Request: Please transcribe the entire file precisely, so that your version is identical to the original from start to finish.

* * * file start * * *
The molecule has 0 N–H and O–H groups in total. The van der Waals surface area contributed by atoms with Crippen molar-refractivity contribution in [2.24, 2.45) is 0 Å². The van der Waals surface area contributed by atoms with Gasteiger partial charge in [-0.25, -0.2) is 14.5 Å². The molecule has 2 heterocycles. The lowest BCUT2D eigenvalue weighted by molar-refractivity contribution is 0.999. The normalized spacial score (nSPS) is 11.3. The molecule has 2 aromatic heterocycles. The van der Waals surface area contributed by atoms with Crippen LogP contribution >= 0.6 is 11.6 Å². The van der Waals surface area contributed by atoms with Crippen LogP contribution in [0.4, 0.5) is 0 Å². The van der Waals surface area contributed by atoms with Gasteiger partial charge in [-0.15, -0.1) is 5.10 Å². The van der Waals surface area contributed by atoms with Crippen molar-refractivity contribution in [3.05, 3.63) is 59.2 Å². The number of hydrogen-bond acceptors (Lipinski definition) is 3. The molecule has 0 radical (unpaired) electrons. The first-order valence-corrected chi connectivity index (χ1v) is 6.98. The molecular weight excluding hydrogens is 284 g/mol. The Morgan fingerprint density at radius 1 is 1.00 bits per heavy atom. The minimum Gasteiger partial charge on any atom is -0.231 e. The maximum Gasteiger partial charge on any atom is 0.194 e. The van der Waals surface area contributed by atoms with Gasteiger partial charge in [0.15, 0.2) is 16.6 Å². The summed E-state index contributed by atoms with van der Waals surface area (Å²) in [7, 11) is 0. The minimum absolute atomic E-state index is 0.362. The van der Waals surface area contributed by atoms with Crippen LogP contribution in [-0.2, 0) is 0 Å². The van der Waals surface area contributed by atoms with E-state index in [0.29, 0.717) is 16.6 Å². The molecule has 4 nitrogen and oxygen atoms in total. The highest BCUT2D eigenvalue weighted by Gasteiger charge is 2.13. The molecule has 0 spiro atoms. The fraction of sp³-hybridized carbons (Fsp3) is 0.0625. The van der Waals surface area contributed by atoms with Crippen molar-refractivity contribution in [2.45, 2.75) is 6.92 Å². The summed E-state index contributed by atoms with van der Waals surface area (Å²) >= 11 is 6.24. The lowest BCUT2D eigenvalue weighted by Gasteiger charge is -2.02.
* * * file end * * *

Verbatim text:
The molecule has 0 N–H and O–H groups in total. The van der Waals surface area contributed by atoms with Crippen molar-refractivity contribution in [2.24, 2.45) is 0 Å². The van der Waals surface area contributed by atoms with Gasteiger partial charge in [-0.25, -0.2) is 14.5 Å². The molecule has 2 heterocycles. The lowest BCUT2D eigenvalue weighted by molar-refractivity contribution is 0.999. The normalized spacial score (nSPS) is 11.3. The molecule has 2 aromatic heterocycles. The van der Waals surface area contributed by atoms with Crippen LogP contribution >= 0.6 is 11.6 Å². The van der Waals surface area contributed by atoms with Crippen LogP contribution in [0.4, 0.5) is 0 Å². The van der Waals surface area contributed by atoms with Gasteiger partial charge in [-0.15, -0.1) is 5.10 Å². The van der Waals surface area contributed by atoms with Crippen molar-refractivity contribution in [3.05, 3.63) is 59.2 Å². The number of hydrogen-bond acceptors (Lipinski definition) is 3. The molecule has 0 radical (unpaired) electrons. The first-order valence-corrected chi connectivity index (χ1v) is 6.98. The molecular weight excluding hydrogens is 284 g/mol. The Morgan fingerprint density at radius 1 is 1.00 bits per heavy atom. The minimum Gasteiger partial charge on any atom is -0.231 e. The maximum Gasteiger partial charge on any atom is 0.194 e. The van der Waals surface area contributed by atoms with Gasteiger partial charge in [0.15, 0.2) is 16.6 Å². The summed E-state index contributed by atoms with van der Waals surface area (Å²) in [7, 11) is 0. The minimum absolute atomic E-state index is 0.362. The van der Waals surface area contributed by atoms with Crippen LogP contribution in [-0.2, 0) is 0 Å². The van der Waals surface area contributed by atoms with E-state index in [0.29, 0.717) is 16.6 Å². The molecule has 4 nitrogen and oxygen atoms in total. The highest BCUT2D eigenvalue weighted by Gasteiger charge is 2.13. The molecule has 0 spiro atoms. The fraction of sp³-hybridized carbons (Fsp3) is 0.0625. The van der Waals surface area contributed by atoms with Crippen molar-refractivity contribution in [2.45, 2.75) is 6.92 Å². The summed E-state index contributed by atoms with van der Waals surface area (Å²) >= 11 is 6.24. The lowest BCUT2D eigenvalue weighted by Gasteiger charge is -2.02.